New in the collection: Dixie Dew matchbook

Orange paper with an image of a Dixie Dew Syrup bottle and the words "Give a Biscuit a College Education."

“When my Dad went broke mining coal in the early 1950s he moved his wife and two youngest sons from Gadsden, Ala., to Charlotte, where he had managed to hang on to his syrup plant.

“I worked there when I was a boy, starting when I was 13 or 14 years old, making Dixie Dew Syrup, an excellent honey flavored syrup….

“The plant where he manufactured syrup and, later, clothes hangers, was in the basement of a building on Graham Street in what is now part of the parking lot of the stadium where the Carolina Panthers football team plays…”

— From “The Sweat Shop” by Pat Stith at the Final Edition

Pick up the phone, it’s Lee Harvey Oswald

Fifty years ago today — the day after Oswald killed Kennedy, the day before Ruby killed Oswald — a telephone call may have been attempted from the Dallas jail to a number in Raleigh. Regardless, no call went through.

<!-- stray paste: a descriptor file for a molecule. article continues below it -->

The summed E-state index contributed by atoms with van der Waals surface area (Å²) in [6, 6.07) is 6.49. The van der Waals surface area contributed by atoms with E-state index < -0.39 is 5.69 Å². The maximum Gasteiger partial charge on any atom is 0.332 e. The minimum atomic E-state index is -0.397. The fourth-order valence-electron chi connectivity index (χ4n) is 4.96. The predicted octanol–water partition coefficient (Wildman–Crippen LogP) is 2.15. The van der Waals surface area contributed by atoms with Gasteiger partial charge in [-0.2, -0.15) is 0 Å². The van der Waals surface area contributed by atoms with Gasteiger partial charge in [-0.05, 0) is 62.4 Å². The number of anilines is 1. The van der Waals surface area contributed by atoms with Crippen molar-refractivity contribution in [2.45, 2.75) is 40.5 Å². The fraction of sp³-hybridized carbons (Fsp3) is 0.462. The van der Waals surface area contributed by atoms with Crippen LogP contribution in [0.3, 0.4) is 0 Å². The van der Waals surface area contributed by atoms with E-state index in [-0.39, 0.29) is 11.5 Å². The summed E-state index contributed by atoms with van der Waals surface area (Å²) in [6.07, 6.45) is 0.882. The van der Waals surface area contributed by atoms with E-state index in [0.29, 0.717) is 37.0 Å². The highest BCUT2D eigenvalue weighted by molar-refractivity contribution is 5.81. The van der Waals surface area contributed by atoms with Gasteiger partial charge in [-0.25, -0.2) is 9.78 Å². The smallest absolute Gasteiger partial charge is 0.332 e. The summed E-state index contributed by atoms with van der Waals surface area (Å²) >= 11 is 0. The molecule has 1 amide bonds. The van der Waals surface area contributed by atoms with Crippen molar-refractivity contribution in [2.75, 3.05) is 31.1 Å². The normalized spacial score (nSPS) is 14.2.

This lengthy and evenhanded account of the episode appeared in the News & Observer in 1980, but what has become known to the conspiracy community as “the Raleigh Call” continues to defy convincing explanation.


Sitton recalls ‘greatest mistake’ as editor of N&O

“When I look back, I think my greatest mistake [was] my failure as editor of the News & Observer to make sure we had a top-notch investigative reporter on the Little Rascals [Day Care] case in Edenton…. That prosecutor had gone wild, eaten up by ambition, I suppose, to hang these people….

“All the kids talked about being borne through the air this way and that way and flying all over, and it was crazy stuff. As it turned out, [the Edenton Seven were eventually released], but it wrecked their lives forever. And I still feel sorry about that….

“I think had we sent someone like Pat Stith down there, that would have been it. But see, at that time, Edenton already was a pretty far reach for the News & Observer…. [Our] pulling out of eastern North Carolina [to cut expenses] might have affected my thinking [about] whether we were really responsible for doing something about that miscarriage of justice.”

— From Joseph Mosnier’s interview with Claude Sitton, editor of the News & Observer from 1968 to 1990 (Southern Oral History Program, Southern Historical Collection, UNC Chapel Hill, July 12, 2007)

My blog,, has Sitton’s complete comments on the case.